It’s singer/songwriter week, as entertainment editor John Turnbull checks out new releases from pop golden boy Ed Sheeran, guitar prodigy Quinn Sullivan, Sydney chanteuse Rosanna Mendez and British beardie Rag’n’Bone Man.

New Album from an Old Artist

Ed Sheeran: Divide

You all know Ed Sheeran, right? Redheaded bloke, quirky sort of style, almost got his face chopped in half by a pissed princess and also one of the biggest selling artists of the new millennium. Since the release of debut album Plus (+) in in 2001, Sheeran has managed to build a reputation as one of the nicest guys in rock, and recently became the envy of millions when he took the chance to smack Justin Bieber in the face with a golf club.

Sophomore album Multiply (of x if you prefer) was released in 2014 and quickly went to number one on charts around the world, driven by the massive success of singles including Sing, Thinking Out Loud, Bloodstream, Photograph and Don’t. With success came money and Sheeran was named by Forbes as one of the highest earning artists of 2015, with estimated earnings of $US57 million. 

After a self-imposed media blackout, Sheeran took the slightly unusual approach of releasing two new singles simultaneously in January 2017: Castle on the Hill and Shape of You. Fortunately, this gamble paid off, with both songs jumping to the top of the charts, setting up new album Divide for success. And succeed it has, racking up huge first week sales in both the UK and U.S. and challenging Adele for the title of "most popular British singer in the world".

From a musical perspective, Divide (÷)  doesn’t really hold a lot of surprises, but that doesn’t mean it’s a bad album. In fact, fans of Sheeran’s acoustic pop-rock stylings will find much to like on Divide, particularly when he's singing about real people. Songs like Galway Girl and New Man vividly paint a portrait of real, flawed humans, and it is this songwriting ability that sets Sheeran apart from contemporaries like Shawn Mendez and Charlie Puth.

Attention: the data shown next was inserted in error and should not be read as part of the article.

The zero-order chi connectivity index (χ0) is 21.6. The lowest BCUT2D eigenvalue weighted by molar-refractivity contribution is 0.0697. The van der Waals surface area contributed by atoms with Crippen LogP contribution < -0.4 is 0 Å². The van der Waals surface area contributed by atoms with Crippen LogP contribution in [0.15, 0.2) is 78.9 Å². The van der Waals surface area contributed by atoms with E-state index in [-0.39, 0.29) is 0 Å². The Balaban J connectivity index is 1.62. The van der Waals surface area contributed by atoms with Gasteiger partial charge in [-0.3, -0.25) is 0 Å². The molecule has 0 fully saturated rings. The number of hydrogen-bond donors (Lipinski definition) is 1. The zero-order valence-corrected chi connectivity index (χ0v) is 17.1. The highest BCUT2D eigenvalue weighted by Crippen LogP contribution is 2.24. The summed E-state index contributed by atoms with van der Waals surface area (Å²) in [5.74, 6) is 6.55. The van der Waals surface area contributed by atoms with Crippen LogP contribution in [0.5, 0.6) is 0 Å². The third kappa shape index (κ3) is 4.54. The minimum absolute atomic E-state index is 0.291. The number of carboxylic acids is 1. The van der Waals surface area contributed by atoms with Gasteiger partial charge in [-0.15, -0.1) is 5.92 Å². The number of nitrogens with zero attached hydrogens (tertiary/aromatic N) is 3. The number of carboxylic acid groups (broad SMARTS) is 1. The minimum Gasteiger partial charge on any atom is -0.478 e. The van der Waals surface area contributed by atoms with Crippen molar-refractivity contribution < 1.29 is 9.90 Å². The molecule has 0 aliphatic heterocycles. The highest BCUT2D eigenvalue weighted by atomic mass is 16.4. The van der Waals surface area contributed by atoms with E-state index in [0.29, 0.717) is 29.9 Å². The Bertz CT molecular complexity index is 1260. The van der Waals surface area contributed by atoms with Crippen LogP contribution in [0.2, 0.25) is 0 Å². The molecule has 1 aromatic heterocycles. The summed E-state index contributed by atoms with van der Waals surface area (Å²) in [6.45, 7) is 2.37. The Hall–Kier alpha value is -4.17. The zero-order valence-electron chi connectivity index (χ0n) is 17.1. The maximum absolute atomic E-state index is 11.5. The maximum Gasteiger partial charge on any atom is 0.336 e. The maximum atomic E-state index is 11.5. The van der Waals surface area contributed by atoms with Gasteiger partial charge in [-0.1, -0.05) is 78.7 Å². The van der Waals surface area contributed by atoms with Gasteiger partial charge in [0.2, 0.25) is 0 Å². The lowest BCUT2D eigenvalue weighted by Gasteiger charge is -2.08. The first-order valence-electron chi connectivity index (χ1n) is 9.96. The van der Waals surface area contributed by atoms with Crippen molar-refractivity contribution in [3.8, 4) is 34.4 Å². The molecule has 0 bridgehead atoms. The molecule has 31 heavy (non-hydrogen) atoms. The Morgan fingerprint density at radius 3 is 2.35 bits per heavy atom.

Standout tracks: Castle on the Hill, New Man, Supermarket Flowers

Sample Lyric: ‘He wears sunglasses indoors in winter at nighttime.’ (New Man)

Verdict: 8/10 – the soundtrack of the next year of commercial radio 

New Album from a New Artist

Rag’n’Bone Man: Human

Known to his parents as Rory Graham, Rag’n’Bone Man was born in Uckfield, East Sussex (one of the best town names in the UK, along with Scunthorpe) in 1985. Starting his musical career at 15 as the MC of a hip-hop group, his stage name was inspired by classic British sitcom Steptoe and Son, remade in the U.S. as Sanford and Son. Because who doesn’t love a hoarder?

Flirting with Blues but still working in the Hip-Hop realm, Rag’n’Bone Man released his first EP Wolves in 2014. This was followed in 2015 with the Disfigured EP, which started to build momentum off the back of single Bitter End, which received significant airplay on the BBC. An updated version of that track appears on Human, one of the standout tracks on this distinctive album.

With his thick beard and copious tattoos, Rag’n’Bone Man looks more like a roadie for Metallica than a sensitive artist. But sensitive he is, as evidenced by tracks like Innocent Man and Ego, which elegantly capture what it is to be a man in 2017. The sparse production and almost a cappella approach add weight and resonance to the songs, with Human at times sounding like the soundtrack to an impending apocalypse.

At this point, it is difficult to predict where Rag’n’Bone Man will go from here. He’s a talented songwriter with a distinctive voice, but his songs have a tendency to blur into one another and listening to the album in one sitting is slightly heavy going. Although I should say, the songs do come into clearer focus and improve upon subsequent listens — the sign of a good album.

Standout tracks: Human, Skin, Bitter End

Sample Lyric: ‘Don’t hide behind me. You’re strong enough to face the fall.’ (Love You Any Less)